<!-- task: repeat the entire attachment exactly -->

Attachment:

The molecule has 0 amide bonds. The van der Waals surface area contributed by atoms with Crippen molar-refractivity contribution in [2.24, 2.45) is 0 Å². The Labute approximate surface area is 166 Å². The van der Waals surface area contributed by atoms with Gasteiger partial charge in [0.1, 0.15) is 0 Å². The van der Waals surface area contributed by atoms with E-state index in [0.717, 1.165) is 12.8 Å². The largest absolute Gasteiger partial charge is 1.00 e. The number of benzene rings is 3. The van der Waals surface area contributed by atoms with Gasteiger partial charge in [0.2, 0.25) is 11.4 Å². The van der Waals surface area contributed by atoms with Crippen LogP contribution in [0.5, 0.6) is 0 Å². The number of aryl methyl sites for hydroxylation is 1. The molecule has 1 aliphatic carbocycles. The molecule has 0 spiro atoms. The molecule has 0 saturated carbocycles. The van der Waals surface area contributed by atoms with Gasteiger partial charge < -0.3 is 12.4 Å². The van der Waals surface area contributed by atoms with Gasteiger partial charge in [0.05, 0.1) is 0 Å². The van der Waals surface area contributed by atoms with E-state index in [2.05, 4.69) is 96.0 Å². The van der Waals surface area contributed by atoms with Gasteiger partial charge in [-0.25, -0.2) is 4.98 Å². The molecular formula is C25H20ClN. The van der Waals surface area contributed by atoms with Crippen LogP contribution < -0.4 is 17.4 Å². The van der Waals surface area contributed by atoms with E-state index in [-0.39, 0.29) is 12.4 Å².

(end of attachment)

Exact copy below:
The molecule has 0 amide bonds. The van der Waals surface area contributed by atoms with Crippen molar-refractivity contribution in [2.24, 2.45) is 0 Å². The Labute approximate surface area is 166 Å². The van der Waals surface area contributed by atoms with Gasteiger partial charge in [0.1, 0.15) is 0 Å². The van der Waals surface area contributed by atoms with E-state index in [0.717, 1.165) is 12.8 Å². The largest absolute Gasteiger partial charge is 1.00 e. The number of benzene rings is 3. The van der Waals surface area contributed by atoms with Gasteiger partial charge in [0.2, 0.25) is 11.4 Å². The van der Waals surface area contributed by atoms with Crippen LogP contribution in [0.5, 0.6) is 0 Å². The number of aryl methyl sites for hydroxylation is 1. The molecule has 1 aliphatic carbocycles. The molecule has 0 spiro atoms. The molecule has 0 saturated carbocycles. The van der Waals surface area contributed by atoms with Gasteiger partial charge < -0.3 is 12.4 Å². The van der Waals surface area contributed by atoms with Gasteiger partial charge in [0.05, 0.1) is 0 Å². The van der Waals surface area contributed by atoms with E-state index in [2.05, 4.69) is 96.0 Å². The van der Waals surface area contributed by atoms with Gasteiger partial charge in [-0.25, -0.2) is 4.98 Å². The molecular formula is C25H20ClN. The van der Waals surface area contributed by atoms with Crippen LogP contribution < -0.4 is 17.4 Å². The van der Waals surface area contributed by atoms with E-state index in [-0.39, 0.29) is 12.4 Å².